Because glaucoma is heritable, affecting families across generations and perpetuating associated morbidity and mortality, Dr. O’Brien said research must be inclusive, noting that most POAG research has relied on data from people of European ancestry.

    “Only 2% of genetic studies have been conducted in individuals of Afri­can ancestry,” she said. “We developed a polygenic risk score that was more pre­dictive of disease risk than a polygenic risk score derived from a much larger predominantly European population.”

    Polygenic risk scores are important because they provide a measure of disease risk due to one’s genes, said Dr. Siegfried. “Identifying risk loci within the whole genome associated with glau­coma risk is very exciting and enhances polygenic risk score analysis,” she said.

    Study limitations. While this may be the largest African ancestry genome-wide association study for POAG, it does not compare in size to similar studies using datasets of Euro­pean ancestry individuals.

    Next steps. “We are performing fur­ther studies using structural genomics, functional genomics, and transcriptom­ics to make these variants—and others that we discover using orthogonal plat­forms for analysis—robust,” Dr. O’Brien said. “We will then develop a genetic test that identifies disease risk.”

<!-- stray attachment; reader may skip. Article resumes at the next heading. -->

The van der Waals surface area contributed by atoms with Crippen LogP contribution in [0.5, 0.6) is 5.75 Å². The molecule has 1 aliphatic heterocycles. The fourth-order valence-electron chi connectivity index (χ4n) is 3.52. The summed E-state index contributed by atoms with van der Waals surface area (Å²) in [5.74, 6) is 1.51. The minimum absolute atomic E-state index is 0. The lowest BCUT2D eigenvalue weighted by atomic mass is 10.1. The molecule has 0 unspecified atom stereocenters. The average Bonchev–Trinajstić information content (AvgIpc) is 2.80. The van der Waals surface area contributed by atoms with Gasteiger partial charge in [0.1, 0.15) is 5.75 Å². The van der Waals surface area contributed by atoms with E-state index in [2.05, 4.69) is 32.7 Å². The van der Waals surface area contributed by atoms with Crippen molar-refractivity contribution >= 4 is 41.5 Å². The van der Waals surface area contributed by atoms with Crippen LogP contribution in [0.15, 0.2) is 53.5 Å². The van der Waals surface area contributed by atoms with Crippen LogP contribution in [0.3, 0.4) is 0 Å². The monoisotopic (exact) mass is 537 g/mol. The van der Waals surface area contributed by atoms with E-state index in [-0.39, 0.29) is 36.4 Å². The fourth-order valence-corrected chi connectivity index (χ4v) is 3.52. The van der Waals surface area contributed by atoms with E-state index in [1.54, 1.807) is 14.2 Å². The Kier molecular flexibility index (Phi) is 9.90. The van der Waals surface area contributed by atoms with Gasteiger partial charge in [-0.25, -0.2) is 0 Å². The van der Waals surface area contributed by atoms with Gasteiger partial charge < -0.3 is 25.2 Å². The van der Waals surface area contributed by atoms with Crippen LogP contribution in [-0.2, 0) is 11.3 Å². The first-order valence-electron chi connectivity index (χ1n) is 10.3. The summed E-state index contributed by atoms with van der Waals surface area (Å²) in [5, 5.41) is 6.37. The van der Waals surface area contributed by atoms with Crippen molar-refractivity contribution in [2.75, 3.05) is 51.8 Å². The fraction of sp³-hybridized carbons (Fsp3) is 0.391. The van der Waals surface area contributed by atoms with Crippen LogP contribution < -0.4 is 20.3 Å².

Identifying the genetics of heritable diseases in the populations that are most acutely affected will better enhance screening, diagnosis, and therapeutics development, she said, adding, “This is an unmet medical need because we do not understand glaucoma’s pathophys­iology, and many affected individuals see disease progression despite current­ly available treatments.”

    The scientific community hasn’t often focused on population diversity in both genetic research and clinical tri­als, and scientists are only beginning to examine disparities in cellular physiol­ogy from subjects of different ances­tral backgrounds, said Dr. Siegfried. The new findings—of risk variants in specific genes associated with tissue genetics—may help lead to further understanding of glaucoma pathophys­iology and cellular function in trabec­ular meshwork and/or retinal ganglion cells, and she said, that “is even more exciting.”

    —Brian Mastroianni